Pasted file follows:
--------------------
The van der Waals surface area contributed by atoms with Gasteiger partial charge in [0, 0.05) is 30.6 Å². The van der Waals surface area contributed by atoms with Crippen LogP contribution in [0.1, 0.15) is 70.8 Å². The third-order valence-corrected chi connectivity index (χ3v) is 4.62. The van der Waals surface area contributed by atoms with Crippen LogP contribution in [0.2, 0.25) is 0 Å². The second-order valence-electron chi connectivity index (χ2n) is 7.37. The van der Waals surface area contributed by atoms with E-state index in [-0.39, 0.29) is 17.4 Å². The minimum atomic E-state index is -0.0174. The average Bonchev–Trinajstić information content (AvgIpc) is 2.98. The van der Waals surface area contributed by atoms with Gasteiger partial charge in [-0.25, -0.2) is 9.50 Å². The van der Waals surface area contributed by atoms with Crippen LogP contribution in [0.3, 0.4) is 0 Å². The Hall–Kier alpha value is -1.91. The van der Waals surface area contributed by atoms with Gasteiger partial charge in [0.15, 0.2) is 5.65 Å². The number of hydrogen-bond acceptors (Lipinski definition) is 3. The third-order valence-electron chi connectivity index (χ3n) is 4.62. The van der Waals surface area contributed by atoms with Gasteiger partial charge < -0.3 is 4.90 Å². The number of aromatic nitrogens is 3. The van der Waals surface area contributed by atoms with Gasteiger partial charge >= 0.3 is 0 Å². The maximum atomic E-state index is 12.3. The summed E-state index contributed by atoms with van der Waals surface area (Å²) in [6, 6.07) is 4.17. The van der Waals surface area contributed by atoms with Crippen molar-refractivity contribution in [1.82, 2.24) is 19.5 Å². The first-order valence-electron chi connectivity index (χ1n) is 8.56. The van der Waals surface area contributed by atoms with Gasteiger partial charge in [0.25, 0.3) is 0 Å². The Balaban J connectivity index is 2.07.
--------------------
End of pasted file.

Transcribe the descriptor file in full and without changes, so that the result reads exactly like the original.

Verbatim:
The van der Waals surface area contributed by atoms with Gasteiger partial charge in [0, 0.05) is 30.6 Å². The van der Waals surface area contributed by atoms with Crippen LogP contribution in [0.1, 0.15) is 70.8 Å². The third-order valence-corrected chi connectivity index (χ3v) is 4.62. The van der Waals surface area contributed by atoms with Crippen LogP contribution in [0.2, 0.25) is 0 Å². The second-order valence-electron chi connectivity index (χ2n) is 7.37. The van der Waals surface area contributed by atoms with E-state index in [-0.39, 0.29) is 17.4 Å². The minimum atomic E-state index is -0.0174. The average Bonchev–Trinajstić information content (AvgIpc) is 2.98. The van der Waals surface area contributed by atoms with Gasteiger partial charge in [-0.25, -0.2) is 9.50 Å². The van der Waals surface area contributed by atoms with Crippen LogP contribution in [0.3, 0.4) is 0 Å². The Hall–Kier alpha value is -1.91. The van der Waals surface area contributed by atoms with Gasteiger partial charge in [0.15, 0.2) is 5.65 Å². The number of hydrogen-bond acceptors (Lipinski definition) is 3. The third-order valence-electron chi connectivity index (χ3n) is 4.62. The van der Waals surface area contributed by atoms with Gasteiger partial charge < -0.3 is 4.90 Å². The number of aromatic nitrogens is 3. The van der Waals surface area contributed by atoms with Gasteiger partial charge >= 0.3 is 0 Å². The maximum atomic E-state index is 12.3. The summed E-state index contributed by atoms with van der Waals surface area (Å²) in [6, 6.07) is 4.17. The van der Waals surface area contributed by atoms with Crippen molar-refractivity contribution in [1.82, 2.24) is 19.5 Å². The first-order valence-electron chi connectivity index (χ1n) is 8.56. The van der Waals surface area contributed by atoms with Gasteiger partial charge in [0.25, 0.3) is 0 Å². The Balaban J connectivity index is 2.07.